The first event occurred on July 20th, and as I relook at the photos I believe what we (Nick, Ashley, Bruce, and myself) saw as we watched the sunset that day was a sun dog or parhelion, which is an atmospheric optical phenomenon or type of halo that forms to the left or right of the sun and usually best seen when the sun is near the horizon. When we first saw it we thought it was a circumhorizontal arc or circumzenithal arc, which form by the refraction and scattering of light by plate-shaped hexagonal ice crystals suspended in high clouds like cirrus, just like the sun dog (parhelion), but they usually appear when the sun is much higher in the sky. They also form below/above the sun, respectfully, instead of to the left or right of the sun, and have a brighter and more defined color scheme much like a rainbow. I may still be mistaken on the exact type of atmospheric optical phenomenon because I have rarely seen them and need to review my cloud physics notes (that's right I said cloud physics notes I am that big of a nerd and kept stuff from college), but it was still pretty and made the sunset much more memorable.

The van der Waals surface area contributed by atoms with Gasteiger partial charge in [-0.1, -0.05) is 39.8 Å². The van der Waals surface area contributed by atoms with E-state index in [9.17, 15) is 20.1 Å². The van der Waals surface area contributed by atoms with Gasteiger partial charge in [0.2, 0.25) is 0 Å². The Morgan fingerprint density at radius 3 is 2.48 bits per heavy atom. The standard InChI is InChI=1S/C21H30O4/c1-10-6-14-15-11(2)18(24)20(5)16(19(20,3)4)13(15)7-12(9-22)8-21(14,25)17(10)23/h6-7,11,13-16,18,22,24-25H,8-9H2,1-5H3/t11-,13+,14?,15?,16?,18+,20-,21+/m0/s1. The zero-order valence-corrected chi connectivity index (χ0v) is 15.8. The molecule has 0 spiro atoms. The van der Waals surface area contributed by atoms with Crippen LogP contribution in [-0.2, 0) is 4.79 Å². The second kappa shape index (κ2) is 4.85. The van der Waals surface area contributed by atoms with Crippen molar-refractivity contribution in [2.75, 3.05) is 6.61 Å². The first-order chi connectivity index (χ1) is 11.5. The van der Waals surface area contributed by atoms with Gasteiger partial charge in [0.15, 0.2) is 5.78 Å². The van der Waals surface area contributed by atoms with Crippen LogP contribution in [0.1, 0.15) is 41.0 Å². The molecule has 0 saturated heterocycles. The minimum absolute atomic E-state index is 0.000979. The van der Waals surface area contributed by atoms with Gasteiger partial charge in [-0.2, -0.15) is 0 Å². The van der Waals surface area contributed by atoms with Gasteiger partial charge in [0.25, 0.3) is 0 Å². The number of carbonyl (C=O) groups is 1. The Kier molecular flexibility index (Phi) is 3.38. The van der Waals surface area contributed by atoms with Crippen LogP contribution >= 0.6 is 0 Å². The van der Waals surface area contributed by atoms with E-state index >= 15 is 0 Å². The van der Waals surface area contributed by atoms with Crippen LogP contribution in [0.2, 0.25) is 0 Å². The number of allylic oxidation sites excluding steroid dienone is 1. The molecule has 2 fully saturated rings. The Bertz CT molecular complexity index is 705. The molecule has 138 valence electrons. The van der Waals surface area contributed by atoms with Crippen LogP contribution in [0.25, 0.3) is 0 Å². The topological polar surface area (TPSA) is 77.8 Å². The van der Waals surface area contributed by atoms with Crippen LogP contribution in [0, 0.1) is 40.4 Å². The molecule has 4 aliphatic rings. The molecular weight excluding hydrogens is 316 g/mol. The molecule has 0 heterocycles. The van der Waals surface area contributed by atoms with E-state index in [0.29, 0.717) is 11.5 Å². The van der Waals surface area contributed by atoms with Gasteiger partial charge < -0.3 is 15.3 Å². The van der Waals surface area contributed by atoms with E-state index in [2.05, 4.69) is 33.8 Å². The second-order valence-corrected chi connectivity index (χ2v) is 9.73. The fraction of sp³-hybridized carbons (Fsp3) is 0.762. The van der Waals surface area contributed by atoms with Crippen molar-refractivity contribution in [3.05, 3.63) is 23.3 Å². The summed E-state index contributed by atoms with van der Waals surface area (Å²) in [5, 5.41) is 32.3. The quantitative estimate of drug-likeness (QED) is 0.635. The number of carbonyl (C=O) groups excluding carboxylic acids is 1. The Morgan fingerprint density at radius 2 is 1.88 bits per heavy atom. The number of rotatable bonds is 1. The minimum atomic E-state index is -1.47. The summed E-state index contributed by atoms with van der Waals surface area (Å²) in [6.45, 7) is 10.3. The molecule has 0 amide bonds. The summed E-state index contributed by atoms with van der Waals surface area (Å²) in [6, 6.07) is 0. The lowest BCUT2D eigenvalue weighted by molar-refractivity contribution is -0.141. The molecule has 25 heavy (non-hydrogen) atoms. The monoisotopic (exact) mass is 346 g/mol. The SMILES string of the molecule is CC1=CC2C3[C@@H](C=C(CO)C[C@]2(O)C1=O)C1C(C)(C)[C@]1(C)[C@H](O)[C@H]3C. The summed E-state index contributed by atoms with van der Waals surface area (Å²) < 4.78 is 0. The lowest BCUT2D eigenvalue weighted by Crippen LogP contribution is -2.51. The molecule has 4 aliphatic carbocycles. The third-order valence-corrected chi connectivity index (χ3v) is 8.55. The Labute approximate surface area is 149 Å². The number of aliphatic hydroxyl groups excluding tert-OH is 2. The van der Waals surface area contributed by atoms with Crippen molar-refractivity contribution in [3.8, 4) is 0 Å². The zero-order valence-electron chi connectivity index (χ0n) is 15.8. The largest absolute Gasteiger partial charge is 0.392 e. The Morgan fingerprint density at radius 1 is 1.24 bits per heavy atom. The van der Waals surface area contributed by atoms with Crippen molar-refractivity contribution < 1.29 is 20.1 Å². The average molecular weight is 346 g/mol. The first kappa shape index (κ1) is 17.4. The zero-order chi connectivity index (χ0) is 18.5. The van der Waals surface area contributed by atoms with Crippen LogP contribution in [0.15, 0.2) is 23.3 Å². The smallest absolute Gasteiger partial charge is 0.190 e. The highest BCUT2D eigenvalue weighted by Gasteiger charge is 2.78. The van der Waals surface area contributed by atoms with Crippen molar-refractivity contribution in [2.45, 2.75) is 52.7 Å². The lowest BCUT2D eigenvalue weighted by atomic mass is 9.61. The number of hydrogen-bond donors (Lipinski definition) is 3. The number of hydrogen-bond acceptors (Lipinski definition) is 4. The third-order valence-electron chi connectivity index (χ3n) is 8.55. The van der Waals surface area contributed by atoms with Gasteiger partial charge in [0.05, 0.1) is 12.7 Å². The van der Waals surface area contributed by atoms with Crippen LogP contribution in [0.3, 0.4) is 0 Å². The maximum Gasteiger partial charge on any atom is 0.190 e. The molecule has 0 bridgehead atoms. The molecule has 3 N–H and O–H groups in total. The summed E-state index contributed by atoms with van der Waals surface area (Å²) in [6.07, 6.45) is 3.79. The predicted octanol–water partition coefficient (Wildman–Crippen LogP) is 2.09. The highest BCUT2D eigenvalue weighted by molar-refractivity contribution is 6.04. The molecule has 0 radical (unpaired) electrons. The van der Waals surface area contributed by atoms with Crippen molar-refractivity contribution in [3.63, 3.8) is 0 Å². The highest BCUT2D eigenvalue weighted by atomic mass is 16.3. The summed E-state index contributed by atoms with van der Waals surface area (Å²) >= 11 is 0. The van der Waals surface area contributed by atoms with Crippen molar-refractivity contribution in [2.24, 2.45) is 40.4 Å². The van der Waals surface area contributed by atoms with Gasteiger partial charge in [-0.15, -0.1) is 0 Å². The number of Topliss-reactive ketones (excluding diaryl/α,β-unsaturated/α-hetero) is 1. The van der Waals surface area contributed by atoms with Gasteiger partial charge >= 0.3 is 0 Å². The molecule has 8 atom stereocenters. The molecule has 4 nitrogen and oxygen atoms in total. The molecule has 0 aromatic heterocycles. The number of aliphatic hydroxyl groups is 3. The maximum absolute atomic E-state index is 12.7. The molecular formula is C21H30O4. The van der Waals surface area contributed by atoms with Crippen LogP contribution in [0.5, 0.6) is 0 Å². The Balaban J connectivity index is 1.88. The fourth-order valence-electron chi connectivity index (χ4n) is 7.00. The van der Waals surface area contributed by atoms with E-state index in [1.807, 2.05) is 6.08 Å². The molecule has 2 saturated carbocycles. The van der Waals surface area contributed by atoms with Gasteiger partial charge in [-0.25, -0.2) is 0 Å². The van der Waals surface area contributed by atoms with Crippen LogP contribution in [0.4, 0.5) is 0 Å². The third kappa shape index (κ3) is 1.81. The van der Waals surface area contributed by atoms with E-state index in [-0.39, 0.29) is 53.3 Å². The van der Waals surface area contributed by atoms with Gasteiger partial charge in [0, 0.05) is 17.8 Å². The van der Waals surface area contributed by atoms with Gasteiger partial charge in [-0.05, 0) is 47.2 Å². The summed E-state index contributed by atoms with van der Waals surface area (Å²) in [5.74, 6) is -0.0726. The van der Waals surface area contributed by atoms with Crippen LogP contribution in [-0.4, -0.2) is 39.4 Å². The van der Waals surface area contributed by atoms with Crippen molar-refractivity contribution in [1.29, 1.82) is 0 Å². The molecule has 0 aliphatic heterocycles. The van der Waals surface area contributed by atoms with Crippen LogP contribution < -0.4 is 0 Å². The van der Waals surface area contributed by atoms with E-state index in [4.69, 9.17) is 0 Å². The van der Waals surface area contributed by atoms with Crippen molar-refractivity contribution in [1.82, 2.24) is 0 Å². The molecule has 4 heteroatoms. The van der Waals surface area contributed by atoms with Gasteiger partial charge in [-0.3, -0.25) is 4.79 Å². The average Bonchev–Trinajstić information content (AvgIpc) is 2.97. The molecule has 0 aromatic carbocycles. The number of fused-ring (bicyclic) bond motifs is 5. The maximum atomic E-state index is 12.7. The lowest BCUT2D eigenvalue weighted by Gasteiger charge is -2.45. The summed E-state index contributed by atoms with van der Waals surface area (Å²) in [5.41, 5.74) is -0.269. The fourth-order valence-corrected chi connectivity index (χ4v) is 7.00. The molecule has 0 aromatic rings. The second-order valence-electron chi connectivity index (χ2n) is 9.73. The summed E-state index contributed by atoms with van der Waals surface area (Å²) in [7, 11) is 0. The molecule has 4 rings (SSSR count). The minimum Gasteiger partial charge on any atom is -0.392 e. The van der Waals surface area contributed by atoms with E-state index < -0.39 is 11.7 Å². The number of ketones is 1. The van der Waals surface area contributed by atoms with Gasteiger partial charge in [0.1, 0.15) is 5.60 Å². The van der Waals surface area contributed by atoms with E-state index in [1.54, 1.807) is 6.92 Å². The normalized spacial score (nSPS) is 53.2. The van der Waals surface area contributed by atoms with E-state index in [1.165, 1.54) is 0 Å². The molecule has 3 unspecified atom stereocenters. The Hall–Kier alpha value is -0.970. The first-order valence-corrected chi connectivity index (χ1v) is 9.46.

The second event was on July 29th, and it was a landspout that Bruce and Edwin saw first when they were grabbing lunch. I was on my training shift and was able to capture the photos seen below from the office. Landspouts are a type of tornado, but instead of forming from a rotating parent cloud/thunderstorm, the rotation comes from the boundary layer and is stretched from the ground to the cloud base. Most waterspouts are the landspout's counterpart that form over water. Landspouts and waterspouts usually form around Guam when the winds in the first couple of kilometers of the atmopshere are very weak and winds then usually increase with height. Landspouts and waterspouts are usually pretty weak compared to tornadoes that form from a supercell (a thunderstorm with a rotating updraft or mesocyclone), but they still produce locally high winds that can damage property and cause serious injuries, though they are usually very short lived.